FWIW: this method is very complicated as there really isn't a great way to do this in Windows (or any OS I'm aware of) - the problem is that the act of figuring out which folders/files are needed requires much head movement on the disk. It'd be very tough for Microsoft to build a general solution to the problem you describe.
You will need a good understanding of Windows Internals:
and yes they have a book: Windows Internals
Basically your questions are all answered in this book (and it even comes with samples and hands-on labs).
I don't know if you had a specific OS in mind, but one of the best books on how the Windows operating system works "under the hood" is called Windows Internals. It describes in detail how everything from the kernel, to device drivers, and the file system all work.
If your looking for a good book on how CPUs and processors work, in general, I recommend Computer Architecture: A Quantitative approach. Very good info there!
Also, some good resources on how CPUs work, with perspective to programmers, can be found from the Intel technical library. Everything is free to download there and it makes for some good reading!
You can force your threads to run on specific cores, but in general you should let the OS take care of it. The operating system handles much of this automatically. If you have four threads running on a quad core system, the OS will schedule them on all four cores unless you take actions to prevent it from happening. The OS will also do things like try to keep an individual thread running on the same core rather than shifting them around for better performance, not schedule two running threads on the same hyperthreaded core if there are idle cores available, and so on.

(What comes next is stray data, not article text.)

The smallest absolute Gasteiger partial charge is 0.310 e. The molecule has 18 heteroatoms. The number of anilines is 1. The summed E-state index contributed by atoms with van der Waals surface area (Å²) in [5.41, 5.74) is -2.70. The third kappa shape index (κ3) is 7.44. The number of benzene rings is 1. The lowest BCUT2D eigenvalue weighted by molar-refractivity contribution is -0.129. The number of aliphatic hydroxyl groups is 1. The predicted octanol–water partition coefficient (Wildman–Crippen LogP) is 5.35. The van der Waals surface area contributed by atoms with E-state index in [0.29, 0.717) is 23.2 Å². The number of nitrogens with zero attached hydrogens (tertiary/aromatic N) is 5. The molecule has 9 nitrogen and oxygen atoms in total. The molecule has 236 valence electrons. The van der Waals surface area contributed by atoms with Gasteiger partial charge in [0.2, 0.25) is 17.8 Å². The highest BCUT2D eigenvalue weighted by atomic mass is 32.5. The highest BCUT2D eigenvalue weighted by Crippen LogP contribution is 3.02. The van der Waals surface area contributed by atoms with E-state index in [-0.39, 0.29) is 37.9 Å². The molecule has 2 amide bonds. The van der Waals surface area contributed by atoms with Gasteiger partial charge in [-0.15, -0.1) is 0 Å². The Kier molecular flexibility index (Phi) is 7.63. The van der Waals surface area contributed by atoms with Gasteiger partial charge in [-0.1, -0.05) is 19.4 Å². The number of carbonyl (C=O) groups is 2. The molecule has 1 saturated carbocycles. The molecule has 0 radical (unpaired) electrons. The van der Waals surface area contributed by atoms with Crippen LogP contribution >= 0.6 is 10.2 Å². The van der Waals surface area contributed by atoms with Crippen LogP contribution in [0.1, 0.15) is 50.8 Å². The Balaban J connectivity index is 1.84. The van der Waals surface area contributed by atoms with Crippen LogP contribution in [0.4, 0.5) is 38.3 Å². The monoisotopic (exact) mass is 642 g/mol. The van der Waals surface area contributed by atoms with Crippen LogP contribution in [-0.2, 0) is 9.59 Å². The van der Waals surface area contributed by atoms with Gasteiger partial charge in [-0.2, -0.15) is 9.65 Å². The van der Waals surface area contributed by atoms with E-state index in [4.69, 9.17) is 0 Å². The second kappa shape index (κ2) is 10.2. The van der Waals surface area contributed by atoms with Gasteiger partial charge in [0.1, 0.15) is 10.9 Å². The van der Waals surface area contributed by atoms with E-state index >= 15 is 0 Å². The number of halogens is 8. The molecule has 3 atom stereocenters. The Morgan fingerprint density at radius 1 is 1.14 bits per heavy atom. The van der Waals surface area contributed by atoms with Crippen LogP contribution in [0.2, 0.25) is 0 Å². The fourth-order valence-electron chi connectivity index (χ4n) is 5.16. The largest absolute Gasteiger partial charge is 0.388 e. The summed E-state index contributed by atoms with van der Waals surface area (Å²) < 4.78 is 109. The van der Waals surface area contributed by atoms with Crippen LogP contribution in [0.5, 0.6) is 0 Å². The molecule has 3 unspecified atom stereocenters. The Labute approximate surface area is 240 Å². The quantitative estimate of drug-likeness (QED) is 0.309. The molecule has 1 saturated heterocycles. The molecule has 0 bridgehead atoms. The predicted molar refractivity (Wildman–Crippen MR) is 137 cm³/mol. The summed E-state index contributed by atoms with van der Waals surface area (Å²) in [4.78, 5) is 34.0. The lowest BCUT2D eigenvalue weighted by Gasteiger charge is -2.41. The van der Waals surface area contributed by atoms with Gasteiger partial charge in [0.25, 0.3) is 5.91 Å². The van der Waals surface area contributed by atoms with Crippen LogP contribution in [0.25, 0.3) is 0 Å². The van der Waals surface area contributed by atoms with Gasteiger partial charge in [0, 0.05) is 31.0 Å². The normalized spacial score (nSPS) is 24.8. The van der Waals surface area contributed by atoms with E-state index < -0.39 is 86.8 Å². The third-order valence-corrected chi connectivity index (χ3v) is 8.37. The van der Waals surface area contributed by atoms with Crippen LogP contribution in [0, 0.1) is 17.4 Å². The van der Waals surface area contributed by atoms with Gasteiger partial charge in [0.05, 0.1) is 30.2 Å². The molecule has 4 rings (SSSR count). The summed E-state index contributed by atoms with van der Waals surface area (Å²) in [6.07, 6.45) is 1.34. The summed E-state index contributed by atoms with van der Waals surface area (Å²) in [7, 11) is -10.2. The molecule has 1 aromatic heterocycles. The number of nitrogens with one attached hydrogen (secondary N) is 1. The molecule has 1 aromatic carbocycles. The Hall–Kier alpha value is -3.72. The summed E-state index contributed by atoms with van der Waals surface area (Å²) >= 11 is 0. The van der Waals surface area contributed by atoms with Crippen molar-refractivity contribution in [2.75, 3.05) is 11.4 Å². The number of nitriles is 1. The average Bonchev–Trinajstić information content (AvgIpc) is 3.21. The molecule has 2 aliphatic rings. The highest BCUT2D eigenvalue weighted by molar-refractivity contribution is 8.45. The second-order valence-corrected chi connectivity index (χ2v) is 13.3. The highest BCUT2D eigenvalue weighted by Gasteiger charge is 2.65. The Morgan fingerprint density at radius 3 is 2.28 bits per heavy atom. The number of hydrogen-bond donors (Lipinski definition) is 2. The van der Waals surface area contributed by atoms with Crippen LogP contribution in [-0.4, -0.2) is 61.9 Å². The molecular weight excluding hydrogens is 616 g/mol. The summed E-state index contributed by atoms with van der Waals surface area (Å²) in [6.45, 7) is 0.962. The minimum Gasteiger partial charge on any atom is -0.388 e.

Also, rather than creating new threads for work you should use the thread pool. The system will scale this to the number of processors available on the system.
Windows Internals is a good book for covering how the Windows scheduler works.
The NT kernel uses event objects to allow signals to transferred to entities that wait on the signal. A mutex and a semaphore are also waitable kernel objects (Kernel Dispatcher Objects), but with different semantics. The only time I ever came across them was when waiting for IO to complete in drivers.
So my theory on your problem is possibly a faulty driver, or are you relying on specialised hardware?
Edit: More info (from Windows Internals 5th Edition - Chapter 3 System Mechanics)
Some Kernel Dispatcher Objects (e.g. mutex, semaphore) have the of concept ownership. So when signalled the released one waiting thread will be released will grab these resources. And others will have to continue to wait. Events are not owned hence are available to be reset by any thread.
Also there are three types of events:
Another interesting thing that I've learned is that critical sections (the lock primitive in c#) are actually not kernel objects, rather they are implemented out of a keyed event, or mutex or semaphore as required.